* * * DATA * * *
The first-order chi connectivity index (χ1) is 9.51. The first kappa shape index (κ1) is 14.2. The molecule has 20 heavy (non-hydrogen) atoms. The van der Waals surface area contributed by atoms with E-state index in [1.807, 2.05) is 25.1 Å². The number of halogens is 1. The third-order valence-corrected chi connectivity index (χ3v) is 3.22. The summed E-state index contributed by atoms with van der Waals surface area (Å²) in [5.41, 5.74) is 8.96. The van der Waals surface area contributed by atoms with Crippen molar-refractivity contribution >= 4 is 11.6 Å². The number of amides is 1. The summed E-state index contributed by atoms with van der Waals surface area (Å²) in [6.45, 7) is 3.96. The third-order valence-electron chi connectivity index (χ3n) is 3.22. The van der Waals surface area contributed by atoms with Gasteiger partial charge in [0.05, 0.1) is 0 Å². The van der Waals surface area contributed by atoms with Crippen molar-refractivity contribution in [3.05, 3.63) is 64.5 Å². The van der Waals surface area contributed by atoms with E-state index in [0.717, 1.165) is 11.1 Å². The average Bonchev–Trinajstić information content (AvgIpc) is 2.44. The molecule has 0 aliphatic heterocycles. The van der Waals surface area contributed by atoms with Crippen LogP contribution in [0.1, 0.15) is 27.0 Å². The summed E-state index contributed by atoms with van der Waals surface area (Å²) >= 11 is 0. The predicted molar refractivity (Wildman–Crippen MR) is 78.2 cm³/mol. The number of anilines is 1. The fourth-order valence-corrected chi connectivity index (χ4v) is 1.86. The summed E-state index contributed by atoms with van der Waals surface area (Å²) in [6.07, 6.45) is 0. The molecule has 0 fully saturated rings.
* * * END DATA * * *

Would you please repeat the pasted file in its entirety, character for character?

The first-order chi connectivity index (χ1) is 9.51. The first kappa shape index (κ1) is 14.2. The molecule has 20 heavy (non-hydrogen) atoms. The van der Waals surface area contributed by atoms with E-state index in [1.807, 2.05) is 25.1 Å². The number of halogens is 1. The third-order valence-corrected chi connectivity index (χ3v) is 3.22. The summed E-state index contributed by atoms with van der Waals surface area (Å²) in [5.41, 5.74) is 8.96. The van der Waals surface area contributed by atoms with Crippen molar-refractivity contribution >= 4 is 11.6 Å². The number of amides is 1. The summed E-state index contributed by atoms with van der Waals surface area (Å²) in [6.45, 7) is 3.96. The third-order valence-electron chi connectivity index (χ3n) is 3.22. The van der Waals surface area contributed by atoms with Gasteiger partial charge in [0.05, 0.1) is 0 Å². The van der Waals surface area contributed by atoms with Crippen molar-refractivity contribution in [3.05, 3.63) is 64.5 Å². The van der Waals surface area contributed by atoms with E-state index in [0.717, 1.165) is 11.1 Å². The average Bonchev–Trinajstić information content (AvgIpc) is 2.44. The molecule has 0 aliphatic heterocycles. The van der Waals surface area contributed by atoms with Crippen LogP contribution in [0.1, 0.15) is 27.0 Å². The summed E-state index contributed by atoms with van der Waals surface area (Å²) >= 11 is 0. The predicted molar refractivity (Wildman–Crippen MR) is 78.2 cm³/mol. The number of anilines is 1. The fourth-order valence-corrected chi connectivity index (χ4v) is 1.86. The summed E-state index contributed by atoms with van der Waals surface area (Å²) in [6.07, 6.45) is 0. The molecule has 0 fully saturated rings.